President Ferdinand Marcos Jr. (right) and Niue Prime Minister Dalton Emani Makamau Tagelagi (left) (Photo courtesy of PBBM's official Facebook page)

MANILA – Niue, a self-governing island state in the Pacific, was added to the Philippines' long list of foreign partners this week, opening up opportunities for trade and investment and cooperation on pressing issues such as climate change.

As one of the closest neighbors within Southeast Asia, the Department of Foreign Affairs (DFA) said Manila is in a position to become Niue's possible source of goods and services.

"The Philippines and Niue can explore ways to increase cooperation in the areas of trade and investment, including agriculture and fisheries. As the Philippines is one of the most proximate to Niue within the Asean (Association of Southeast Asian Nations) region and in Asia, Niue may look to the Philippines as a possible source of finished goods and products," DFA spokesperson Ma. Teresita Daza said in a statement Thursday night.

Daza also sees potential cooperation in the area of medical care and tourism, adding that Manila is ready to share experiences and knowledge as a way to foster general goodwill with Pacific Island countries.

Addressing climate change and promoting a rules-based maritime regime are also seen as areas of interest the two nations could focus on in the long run.

Daza said both countries could work together and champion sustainable fisheries, gender advocacy and development, and preservation of culture and traditional knowledge in regional and multilateral fora.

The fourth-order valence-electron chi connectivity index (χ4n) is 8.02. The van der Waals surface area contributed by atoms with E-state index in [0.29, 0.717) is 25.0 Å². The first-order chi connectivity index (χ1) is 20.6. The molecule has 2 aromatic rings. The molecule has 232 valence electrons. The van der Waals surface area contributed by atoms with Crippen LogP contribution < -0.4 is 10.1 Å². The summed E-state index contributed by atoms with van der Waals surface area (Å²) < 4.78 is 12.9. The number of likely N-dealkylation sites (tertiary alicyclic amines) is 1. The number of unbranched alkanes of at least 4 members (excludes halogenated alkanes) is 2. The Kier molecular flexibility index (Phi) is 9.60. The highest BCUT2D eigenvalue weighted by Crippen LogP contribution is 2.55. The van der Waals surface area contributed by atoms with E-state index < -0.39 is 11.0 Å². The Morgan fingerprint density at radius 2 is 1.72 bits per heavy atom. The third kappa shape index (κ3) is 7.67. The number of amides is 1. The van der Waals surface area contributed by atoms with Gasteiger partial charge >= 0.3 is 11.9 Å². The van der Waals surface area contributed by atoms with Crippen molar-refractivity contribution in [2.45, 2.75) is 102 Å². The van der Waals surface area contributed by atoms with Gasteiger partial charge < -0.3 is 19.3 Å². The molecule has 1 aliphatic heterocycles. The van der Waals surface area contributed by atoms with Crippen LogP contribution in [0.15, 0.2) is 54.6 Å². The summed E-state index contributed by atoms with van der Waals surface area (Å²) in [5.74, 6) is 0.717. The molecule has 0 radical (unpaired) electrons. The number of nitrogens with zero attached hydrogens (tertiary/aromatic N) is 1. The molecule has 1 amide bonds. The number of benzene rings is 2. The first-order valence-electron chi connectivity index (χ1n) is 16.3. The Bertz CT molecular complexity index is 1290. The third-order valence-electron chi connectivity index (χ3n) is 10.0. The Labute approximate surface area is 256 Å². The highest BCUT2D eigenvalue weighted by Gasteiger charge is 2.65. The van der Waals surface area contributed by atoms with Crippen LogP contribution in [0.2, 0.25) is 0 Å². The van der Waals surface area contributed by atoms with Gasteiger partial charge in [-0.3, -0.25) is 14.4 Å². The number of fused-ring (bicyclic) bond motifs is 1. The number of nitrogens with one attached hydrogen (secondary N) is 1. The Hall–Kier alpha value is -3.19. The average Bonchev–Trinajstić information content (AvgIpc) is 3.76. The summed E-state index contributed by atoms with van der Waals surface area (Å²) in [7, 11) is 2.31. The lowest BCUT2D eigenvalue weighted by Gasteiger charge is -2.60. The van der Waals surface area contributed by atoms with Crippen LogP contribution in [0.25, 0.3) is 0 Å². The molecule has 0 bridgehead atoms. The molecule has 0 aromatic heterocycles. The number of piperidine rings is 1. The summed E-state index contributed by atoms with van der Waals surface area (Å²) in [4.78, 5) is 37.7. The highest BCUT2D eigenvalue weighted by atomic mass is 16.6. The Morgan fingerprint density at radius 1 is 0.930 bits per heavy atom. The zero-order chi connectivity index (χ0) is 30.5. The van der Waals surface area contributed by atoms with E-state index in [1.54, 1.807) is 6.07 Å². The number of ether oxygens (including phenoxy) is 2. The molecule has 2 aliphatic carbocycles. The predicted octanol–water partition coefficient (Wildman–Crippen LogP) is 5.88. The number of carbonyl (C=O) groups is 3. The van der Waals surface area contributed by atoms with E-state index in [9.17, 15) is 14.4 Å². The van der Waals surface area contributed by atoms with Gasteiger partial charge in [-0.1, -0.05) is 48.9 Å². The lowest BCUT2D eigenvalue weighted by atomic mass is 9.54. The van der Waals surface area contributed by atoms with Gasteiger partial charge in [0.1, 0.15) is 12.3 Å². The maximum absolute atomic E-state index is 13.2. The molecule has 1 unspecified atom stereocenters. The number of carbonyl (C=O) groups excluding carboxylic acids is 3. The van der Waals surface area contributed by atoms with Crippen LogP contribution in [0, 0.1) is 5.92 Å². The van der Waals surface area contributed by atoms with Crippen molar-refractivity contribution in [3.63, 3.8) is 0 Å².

"The Philippines’ intent to establish diplomatic relations with Niue has been guided by the principle of friendship towards all countries, and by a forward-looking policy that broadens Philippine engagement with new partners. It is envisioned to foster general goodwill, by being one of the few countries with which Niue has official diplomatic ties," she said.

President Ferdinand Marcos Jr. and Niue Prime Minister Dalton Emani Makamau Tagelagi signed the joint communiqué on Sept. 28, formally establishing diplomatic relations between the two countries.

The communiqué expresses the "desire of both countries to develop friendly relations and cooperation based on the principles of mutual respect for sovereignty and territorial integrity, non-aggression, non-interference in each other’s internal affairs, equality and mutual benefit, and peaceful coexistence."

Both countries also agreed to exchange representatives as soon as practicable, the Niue government said.

As of December 2021, there are 31 Filipinos in Niue working as professionals, sales workers, community and personal service workers, machinery operators and drivers, as well as technicians and trade workers.

The DFA said there are no recorded Niueans living in the Philippines but in 2020, the Department of Tourism recorded two Niuean tourists.

There have been proposals to establish diplomatic relations between the Philippines and Niue as early as 2013.

Negotiations on a draft joint communiqué, however, only started in January 2022 after the Office of the President gave its imprimatur to the Department on December 27, 2021.

Even before the formal establishment of diplomatic ties, Manila has been engaging with Niue as a dialogue partner of the Pacific Islands Forum (PIF).

The PIF is an intergovernmental organization that aims to enhance cooperation among countries and territories in the South Pacific.

Niue, with a size of approximately 261 square kilometers and a population of a little over 1,500, is one of the world's smallest counties. It is located in the middle of the South Pacific within a triangle boundary of Tonga, Samoan, and the Cook Islands and has Alofi as its capital.

Niue is about 2,400 km. from New Zealand and 8,280 km. from the Philippines. (PNA)